“When people get very angry about what’s going on, they just move around the country, or they go put their kids in Christian schools, or they homeschool,” he said.

For example, according to U.S. Census data, California lost 700,000 people between April 2020 and July 2022.

“We’re seeing the biggest pushback to the left in our history, but it’s just not violent,” he said.

“It’s people—millions of them—all leaving these cities.”

This silent pushback will leave a lasting impact.

“The big news in the next five years is that [the cities] are going to be broke,” he said.

“They’re not going to be able to pay their pension funds, their budgets: Chicago, Baltimore, Los Angeles. It’s incredible.”

In Hanson’s view, the Trump indictment, which may be the first of more to come, has only made people angrier.

Trump’s alleged affair with Stormy Daniels occurred 16 years ago. If Trump had stayed as a real estate developer in New York, Hanson said, local prosecutors would have probably let him go. “It was only when he was a perceived political threat that [prosecutors] acted,” he said.

“It’s not symmetrical,” Hanson said, referring to the 20 potential felonies by various Democratic leaders he listed in his essay.

Yet for those potential criminal acts, “nobody said a word.”

“That’s going to get people angry. I think that’s what makes people the most angry,” he added.

But as the left keeps pushing the envelope, Hanson predicts that it will precipitate other kinds of responses.

“When you see what they’re doing at those universities … —they storm in and shout people down, I think they’re going to be shocked when they see a reaction to it. I don’t know what that reaction is going to be. But you can’t continue like that.”

(L-R) Florida Gov. Ron DeSantis, and Former President Donald Trump (Giorgio Viera/Angela Weiss/Getty Images)

Left’s Strategy for 2024

According to Hanson, in pursuing this criminal case, the left wants Trump to gain sympathy and secure the GOP presidential nomination, because they believe he would lose in the general election. Indictments or even convictions would not disqualify Trump from running for the presidency.

“They’re not just going to indict him and convict him; They’re going to indict him, convict him, and sentence him. So, what they want to do is to really make him embarrassed,” said Hanson.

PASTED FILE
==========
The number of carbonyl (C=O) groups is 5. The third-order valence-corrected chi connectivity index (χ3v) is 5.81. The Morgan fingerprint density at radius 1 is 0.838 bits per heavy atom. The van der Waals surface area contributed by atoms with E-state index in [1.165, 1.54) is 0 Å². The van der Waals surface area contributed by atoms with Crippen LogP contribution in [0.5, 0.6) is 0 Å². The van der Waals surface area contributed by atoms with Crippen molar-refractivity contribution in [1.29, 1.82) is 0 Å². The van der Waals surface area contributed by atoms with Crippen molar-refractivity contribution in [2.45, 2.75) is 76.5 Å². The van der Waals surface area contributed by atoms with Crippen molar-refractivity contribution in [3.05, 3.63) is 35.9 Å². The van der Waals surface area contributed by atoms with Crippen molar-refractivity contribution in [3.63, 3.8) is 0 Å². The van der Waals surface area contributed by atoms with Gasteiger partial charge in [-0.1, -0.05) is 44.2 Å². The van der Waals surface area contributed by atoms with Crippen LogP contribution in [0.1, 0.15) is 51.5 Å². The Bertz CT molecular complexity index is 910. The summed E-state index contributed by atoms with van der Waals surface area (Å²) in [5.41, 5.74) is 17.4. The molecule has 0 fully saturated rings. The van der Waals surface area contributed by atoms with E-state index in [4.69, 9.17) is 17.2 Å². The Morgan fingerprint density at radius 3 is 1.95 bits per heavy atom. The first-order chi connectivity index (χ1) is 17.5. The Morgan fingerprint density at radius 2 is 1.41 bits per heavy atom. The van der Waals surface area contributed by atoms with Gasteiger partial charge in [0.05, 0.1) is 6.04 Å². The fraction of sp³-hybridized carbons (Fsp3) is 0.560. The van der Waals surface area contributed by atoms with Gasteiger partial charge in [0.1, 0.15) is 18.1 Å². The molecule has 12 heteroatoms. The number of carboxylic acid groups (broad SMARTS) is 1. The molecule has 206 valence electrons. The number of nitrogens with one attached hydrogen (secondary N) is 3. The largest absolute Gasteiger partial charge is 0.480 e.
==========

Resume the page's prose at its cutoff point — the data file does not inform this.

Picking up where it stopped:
“They feel that they still have half the country, and they control the elections. They are going to slaughter him in the general election,” he said, adding that the left thinks they have a better chance to win the general election if Trump, rather than Florida Gov. Ron DeSantis, was the GOP nominee.

“I don’t know if that’s true or not, but that’s what I think their logic is.”

How Trump Should React

To Hanson, Trump’s reactions are crucial at this time. The former president’s best move is to “keep calm” and not call people names, he advised.

Hanson predicted that the entire Trump base and the Republican Party would get even more enraged in the event Trump gets more indictments.

“Everybody’s supporters get angry. Pompeo, DeSantis, and they’re all, in a generic sense, going to be a beneficiary of that anger, but Trump is the one that can galvanize it because he’s the one involved,” he said.

According to Hanson, Trump’s messaging should be:

“I am a candidate for the presidency of the United States. Here is my agenda. They don’t want to talk about my agenda. All they want to do is tie me up in legal knots, so I cannot be a candidate. And this is not about what I did.

“This is about destroying the political sphere by destroying the candidate.”

Hanson recommended Trump not to call the prosecutor names or smear people. He also advised the former president not to urge people to “go out and protest” because the left would interpret this as a call to riot.

Like other analysts, Hanson thinks the indictment will help Trump in the GOP primary in the short term. Yet the long-term impact is uncertain.

According to him, in the event Trump goes “ballistic,” voters may choose DeSantis instead because they want someone who can actually effect change, rather than just yelling about it.

“But I don’t know, it depends on Trump’s reaction and how effective it is,” said Hanson, adding that Trump doesn’t want to exhaust his supporters with protracted outrage.

“Don’t get mad. Get even.”

Tyler Durden
Tue, 04/04/2023 – 16:20